The online store is the first effort by Apple to promote third-party applications which run natively on the iPhone and iPod Touch, a move it had originally opposed.
The company has already made 500 applications available to users by way of iTunes and the iPhone 2.0 software upgrade. The update foreshadows the release of the iPhone 3G, which is set to go on sale tomorrow.
Companies who are already offering iPhone applications include Facebook, Flickr, Cisco and eBay.
Google is offering a search application that scours both the user's iPhone and the web and can offer map information based on the user's location. Game vendor Electronic Arts is already offering Sudoku, Tetris and Scrabble games for the handset.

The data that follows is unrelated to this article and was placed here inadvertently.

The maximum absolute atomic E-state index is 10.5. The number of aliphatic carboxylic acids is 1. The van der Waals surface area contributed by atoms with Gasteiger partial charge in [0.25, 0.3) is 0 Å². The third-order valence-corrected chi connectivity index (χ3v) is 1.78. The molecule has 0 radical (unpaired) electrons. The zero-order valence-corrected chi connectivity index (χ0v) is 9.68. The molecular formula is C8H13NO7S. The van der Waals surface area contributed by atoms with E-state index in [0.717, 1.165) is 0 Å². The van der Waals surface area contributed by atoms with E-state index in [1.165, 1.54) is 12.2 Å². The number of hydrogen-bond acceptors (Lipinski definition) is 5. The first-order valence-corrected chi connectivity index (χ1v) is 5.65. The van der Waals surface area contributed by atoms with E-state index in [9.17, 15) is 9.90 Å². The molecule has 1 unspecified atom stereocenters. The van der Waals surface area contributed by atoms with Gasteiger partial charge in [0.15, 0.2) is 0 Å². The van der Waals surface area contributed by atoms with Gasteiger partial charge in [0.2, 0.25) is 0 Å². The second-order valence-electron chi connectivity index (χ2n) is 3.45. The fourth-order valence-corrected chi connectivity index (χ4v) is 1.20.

In addition to being the first native applications, the first round of iPhone app store offerings are also the first to be developed with Apple's iPhone SDK.
Tim Westergren, founder and chief strategy officer for music service Pandora, told vnunet.com that the development experience for the iPhone was more like a desktop app than a mobile phone application.
The company developed a stand-alone player for the device which taps into a user's online Pandora account and syncs stations and song preferences from the service. Westergren said that the iPhone player was such a success, elements of it will be used for the next web-based Pandora player.
"The nice thing about it is, it has all these tools," Westergren said of the SDK.
"It allows us to do a great application."
iPhone application store opens its doors
By Shaun Nichols on Jul 11, 2008 9:19AM